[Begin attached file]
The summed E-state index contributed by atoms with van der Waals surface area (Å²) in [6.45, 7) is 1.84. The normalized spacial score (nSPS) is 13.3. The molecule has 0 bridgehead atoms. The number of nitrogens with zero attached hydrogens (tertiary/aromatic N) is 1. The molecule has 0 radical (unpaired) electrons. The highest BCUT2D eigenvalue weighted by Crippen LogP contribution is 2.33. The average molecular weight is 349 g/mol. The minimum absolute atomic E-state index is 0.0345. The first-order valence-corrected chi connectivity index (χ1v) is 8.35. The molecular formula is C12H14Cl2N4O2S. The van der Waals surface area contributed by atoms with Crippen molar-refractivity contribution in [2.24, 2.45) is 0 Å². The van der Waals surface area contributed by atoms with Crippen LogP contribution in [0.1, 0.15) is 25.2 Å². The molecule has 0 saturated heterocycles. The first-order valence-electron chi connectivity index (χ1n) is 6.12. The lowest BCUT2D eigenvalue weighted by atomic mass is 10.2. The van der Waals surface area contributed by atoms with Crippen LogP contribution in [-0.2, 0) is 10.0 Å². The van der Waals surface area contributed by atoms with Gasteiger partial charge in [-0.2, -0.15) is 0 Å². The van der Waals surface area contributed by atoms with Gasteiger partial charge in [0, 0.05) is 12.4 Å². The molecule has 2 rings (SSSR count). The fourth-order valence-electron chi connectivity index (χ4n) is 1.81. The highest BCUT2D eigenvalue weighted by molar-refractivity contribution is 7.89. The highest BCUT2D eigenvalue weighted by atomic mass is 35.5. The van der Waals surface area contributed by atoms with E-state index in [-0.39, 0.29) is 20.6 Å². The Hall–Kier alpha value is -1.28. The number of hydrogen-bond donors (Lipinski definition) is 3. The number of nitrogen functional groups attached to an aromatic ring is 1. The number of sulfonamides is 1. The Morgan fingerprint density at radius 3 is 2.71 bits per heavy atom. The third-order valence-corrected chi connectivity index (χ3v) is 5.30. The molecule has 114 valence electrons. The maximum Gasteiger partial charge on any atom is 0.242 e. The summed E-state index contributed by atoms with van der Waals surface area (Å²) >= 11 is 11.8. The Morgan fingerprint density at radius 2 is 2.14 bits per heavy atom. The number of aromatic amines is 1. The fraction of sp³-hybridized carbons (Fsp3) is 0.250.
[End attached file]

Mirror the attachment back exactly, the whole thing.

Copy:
The summed E-state index contributed by atoms with van der Waals surface area (Å²) in [6.45, 7) is 1.84. The normalized spacial score (nSPS) is 13.3. The molecule has 0 bridgehead atoms. The number of nitrogens with zero attached hydrogens (tertiary/aromatic N) is 1. The molecule has 0 radical (unpaired) electrons. The highest BCUT2D eigenvalue weighted by Crippen LogP contribution is 2.33. The average molecular weight is 349 g/mol. The minimum absolute atomic E-state index is 0.0345. The first-order valence-corrected chi connectivity index (χ1v) is 8.35. The molecular formula is C12H14Cl2N4O2S. The van der Waals surface area contributed by atoms with Crippen molar-refractivity contribution in [2.24, 2.45) is 0 Å². The van der Waals surface area contributed by atoms with Crippen LogP contribution in [0.1, 0.15) is 25.2 Å². The molecule has 0 saturated heterocycles. The first-order valence-electron chi connectivity index (χ1n) is 6.12. The lowest BCUT2D eigenvalue weighted by atomic mass is 10.2. The van der Waals surface area contributed by atoms with Crippen LogP contribution in [-0.2, 0) is 10.0 Å². The van der Waals surface area contributed by atoms with Gasteiger partial charge in [-0.2, -0.15) is 0 Å². The van der Waals surface area contributed by atoms with Gasteiger partial charge in [0, 0.05) is 12.4 Å². The molecule has 2 rings (SSSR count). The fourth-order valence-electron chi connectivity index (χ4n) is 1.81. The highest BCUT2D eigenvalue weighted by molar-refractivity contribution is 7.89. The highest BCUT2D eigenvalue weighted by atomic mass is 35.5. The van der Waals surface area contributed by atoms with E-state index in [-0.39, 0.29) is 20.6 Å². The Hall–Kier alpha value is -1.28. The number of hydrogen-bond donors (Lipinski definition) is 3. The number of nitrogen functional groups attached to an aromatic ring is 1. The number of sulfonamides is 1. The Morgan fingerprint density at radius 3 is 2.71 bits per heavy atom. The third-order valence-corrected chi connectivity index (χ3v) is 5.30. The molecule has 114 valence electrons. The maximum Gasteiger partial charge on any atom is 0.242 e. The summed E-state index contributed by atoms with van der Waals surface area (Å²) >= 11 is 11.8. The Morgan fingerprint density at radius 2 is 2.14 bits per heavy atom. The number of aromatic amines is 1. The fraction of sp³-hybridized carbons (Fsp3) is 0.250.